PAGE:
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Gendron v. United States

United States District Court, E.D. Missouri, Eastern Division

July 3, 2014



CATHERINE D. PERRY, District Judge.

Petitioner Rocky Joseph Gendron brings this case under 28 U.S.C. § 2255, seeking to vacate, set aside, or correct his sentence. Gendron was sentenced to 120 months in prison, followed by a 5-year term of supervised release, after he pled guilty to conspiracy to possess with intent to distribute more than 50 grams of cocaine base. Criminal Case No. 4:09CR735 CDP. Gendron appealed, and the Eighth Circuit Court of Appeals affirmed. United States v. Gendron, Case No. 10-3662 (8th Cir. Apr. 19, 2011).

As grounds for his § 2255 motion, Gendron alleges that his counsel was ineffective at his sentencing hearing for two reasons: (1) he failed to call a witness to testify on the nature of the cocaine at issue, and (2) he failed to raise a Daubert challenge to the testimony of the government's expert witness, a chemist from the Drug Enforcement Administration.

Gendron has filed several additional motions. He sought discovery[1] and then moved to compel the government to respond to his discovery requests. He also moved to file a supplemental pleading based on Alleyne v. United States, 133 S.Ct. 2151 (2013). I will deny these motions for the reasons stated below. Because the record affirmatively refutes Gendron's ineffective assistance of counsel claims, I will deny his § 2255 motion without a hearing.

I. Background

On November 19, 2009, Gendron was charged with one count of conspiracy to possess with intent to distribute more than 50 grams of cocaine base (crack cocaine) under 21 U.S.C. §§ 841(a)(1) and 846 (Count I); one count of forging Federal Reserve Notes under 18 U.S.C. § 471 (Count II); and one count of possession of forged Federal Reserve Notes under 18 U.S.C. § 472 (Count III). Most of the facts surrounding the charges are not at issue in this case.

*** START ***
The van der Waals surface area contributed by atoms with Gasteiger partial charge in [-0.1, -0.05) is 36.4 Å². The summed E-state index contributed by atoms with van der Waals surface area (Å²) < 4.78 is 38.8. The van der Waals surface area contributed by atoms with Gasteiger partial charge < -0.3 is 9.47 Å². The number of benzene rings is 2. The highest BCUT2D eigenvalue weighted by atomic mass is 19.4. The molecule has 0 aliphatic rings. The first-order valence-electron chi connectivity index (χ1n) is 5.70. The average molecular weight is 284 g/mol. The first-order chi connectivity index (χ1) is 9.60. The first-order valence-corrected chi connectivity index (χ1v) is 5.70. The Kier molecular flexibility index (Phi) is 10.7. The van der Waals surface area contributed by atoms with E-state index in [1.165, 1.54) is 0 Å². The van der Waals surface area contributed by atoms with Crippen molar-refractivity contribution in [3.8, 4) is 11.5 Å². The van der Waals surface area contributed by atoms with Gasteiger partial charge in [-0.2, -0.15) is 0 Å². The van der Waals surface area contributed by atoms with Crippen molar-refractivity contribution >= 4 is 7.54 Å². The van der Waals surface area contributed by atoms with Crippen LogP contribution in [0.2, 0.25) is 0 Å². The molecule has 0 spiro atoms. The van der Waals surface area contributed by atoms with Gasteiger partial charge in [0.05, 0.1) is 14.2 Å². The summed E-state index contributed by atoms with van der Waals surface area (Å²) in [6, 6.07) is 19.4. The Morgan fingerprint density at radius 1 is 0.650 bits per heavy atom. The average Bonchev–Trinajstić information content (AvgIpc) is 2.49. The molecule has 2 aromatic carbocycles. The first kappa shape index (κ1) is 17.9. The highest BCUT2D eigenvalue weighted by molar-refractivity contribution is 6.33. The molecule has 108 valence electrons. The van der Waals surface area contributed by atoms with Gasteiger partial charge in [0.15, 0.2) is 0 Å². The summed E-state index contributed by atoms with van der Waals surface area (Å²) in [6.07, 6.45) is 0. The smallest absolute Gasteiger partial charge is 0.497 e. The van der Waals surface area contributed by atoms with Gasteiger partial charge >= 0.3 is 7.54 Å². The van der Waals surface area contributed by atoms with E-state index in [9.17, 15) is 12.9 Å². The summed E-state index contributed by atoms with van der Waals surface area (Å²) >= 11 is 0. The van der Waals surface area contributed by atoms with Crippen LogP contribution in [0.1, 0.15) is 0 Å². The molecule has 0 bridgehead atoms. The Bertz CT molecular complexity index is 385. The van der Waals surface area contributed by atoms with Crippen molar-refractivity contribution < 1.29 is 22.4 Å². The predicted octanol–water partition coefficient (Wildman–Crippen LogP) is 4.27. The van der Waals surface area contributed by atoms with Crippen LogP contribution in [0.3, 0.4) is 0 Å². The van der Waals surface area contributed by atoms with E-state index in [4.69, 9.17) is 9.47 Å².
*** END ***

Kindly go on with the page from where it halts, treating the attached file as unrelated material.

In September 2010, Gendron pled guilty to Count I, and the government dismissed the other two counts. During the plea colloquy, Gendron maintained that the substance he conspired to possess with intent to distribute was a "non-crack form of cocaine base." ( See Case No. 4:09CR735 CDP, Doc. 80, Transcript, 3:10-12, 6:21-23.) At the plea hearing, I questioned Gendron at length, and he indicated that he was satisfied with his counsel and understood the 120-month mandatory minimum sentence that applied to the charge. I accepted Gendron's guilty plea because there was a sufficient factual basis to support it, but I expressed concern about the legal difference between cocaine base and crack cocaine. Therefore, I ordered Gendron and the government to brief the issue of whether there was a difference, under the applicable statutes and the Sentencing Guidelines, between cocaine base and crack cocaine.[2]